hopefully i am not yet reaching the age where my heroes start to die off one by one — an era one prays will preceed the one in which one’s peers do likewise by some considerable length of time. when my mother died earlier this year, i was somehow unsurprised to find myself reaching for camus — the loss of a parent could hardly be said to be anything but existential-y after all. in the absence of christopher hitchens however, i can, thankfully, turn to christopher hitchens.
oddly enough, i may very well have been reading the only one of his books that i actually own at the moment he passed. i’ve enjoyed his writing in periodicals and online for years, but only recently saw fit to pay cold hard cash for ink on paper, having picked up the most recent compendium, “arguably,” just last week. i read the better part of “god is not great” just standing in the aisle, transfixed in the barnes and noble like the proverbial choir that loves being preached to, and his hellbent slate posts were regular lunchtime reading. last night however, i was ushered off to sleep by the dulcet tones of hitch excoriating gore vidal for his repeated sins of intellectual lassitude, comparing the critical writings of john updike to The Importance of Being Earnest — for the better part not unfavorably, and considering theism and uh… pretty much anything it touches. plenty has and will be said elsewhere, but it goes without saying that dude would brook no bulls#it and he did so with inimitable panache — cross hunter s. thompson with lord byron. the guy’s freakishly sharp mind, combined with apparently (and reportedly) effortless verbal dexterity, eloquence and passionately held convictions gave voice to impossibly complicated ideas in expressions that could be alternately brutally incisive, sinewy, supple and make his points in a fashion not unlike that of the scotch of which he was unrepentently fond: smooth, complex, possessing of a not-inconsiderable kick and likely to leave one feeling somewhat woozy afterwards.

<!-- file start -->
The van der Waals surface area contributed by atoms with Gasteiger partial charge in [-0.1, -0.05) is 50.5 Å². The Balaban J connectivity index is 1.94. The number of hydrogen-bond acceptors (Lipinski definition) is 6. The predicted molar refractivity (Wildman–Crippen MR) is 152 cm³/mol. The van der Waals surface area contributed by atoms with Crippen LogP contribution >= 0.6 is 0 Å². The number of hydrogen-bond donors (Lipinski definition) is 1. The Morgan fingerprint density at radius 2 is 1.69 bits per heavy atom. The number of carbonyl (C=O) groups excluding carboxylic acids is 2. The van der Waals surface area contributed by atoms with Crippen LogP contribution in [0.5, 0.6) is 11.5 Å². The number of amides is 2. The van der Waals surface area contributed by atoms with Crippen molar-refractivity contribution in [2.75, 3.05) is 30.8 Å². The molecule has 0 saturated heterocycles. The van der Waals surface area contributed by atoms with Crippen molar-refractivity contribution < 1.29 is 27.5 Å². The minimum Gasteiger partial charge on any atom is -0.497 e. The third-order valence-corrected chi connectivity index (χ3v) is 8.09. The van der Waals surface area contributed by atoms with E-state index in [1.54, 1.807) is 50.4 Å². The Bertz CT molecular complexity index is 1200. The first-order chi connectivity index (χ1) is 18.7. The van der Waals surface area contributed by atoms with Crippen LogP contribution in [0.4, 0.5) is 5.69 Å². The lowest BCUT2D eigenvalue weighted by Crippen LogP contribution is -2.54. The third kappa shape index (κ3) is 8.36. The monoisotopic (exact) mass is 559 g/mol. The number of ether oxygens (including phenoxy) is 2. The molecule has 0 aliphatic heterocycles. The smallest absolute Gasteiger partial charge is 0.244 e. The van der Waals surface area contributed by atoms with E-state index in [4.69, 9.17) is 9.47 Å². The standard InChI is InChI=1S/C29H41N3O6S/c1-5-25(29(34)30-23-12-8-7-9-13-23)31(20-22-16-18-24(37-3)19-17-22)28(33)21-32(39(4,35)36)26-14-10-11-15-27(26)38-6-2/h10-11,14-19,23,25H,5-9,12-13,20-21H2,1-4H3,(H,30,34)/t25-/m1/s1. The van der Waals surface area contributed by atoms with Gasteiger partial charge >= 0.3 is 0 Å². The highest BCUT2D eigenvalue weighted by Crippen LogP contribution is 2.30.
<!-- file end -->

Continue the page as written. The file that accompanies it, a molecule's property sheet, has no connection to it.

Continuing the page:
obviously hitch was in no direct way connected to design or marketing, but whether writing for magazines, the web, books, speeches or debates, he was a communicator of ideas often (usually?) at odds with mainstream conceptions. he remained steadfast and unbending in his insistence upon integrity of intention, unfettered truth at all costs and, even in the face of his own very shuffling off of this mortal coil, determined to shout when necessary, “the emperor has no clothes” as loudly as his voice would carry.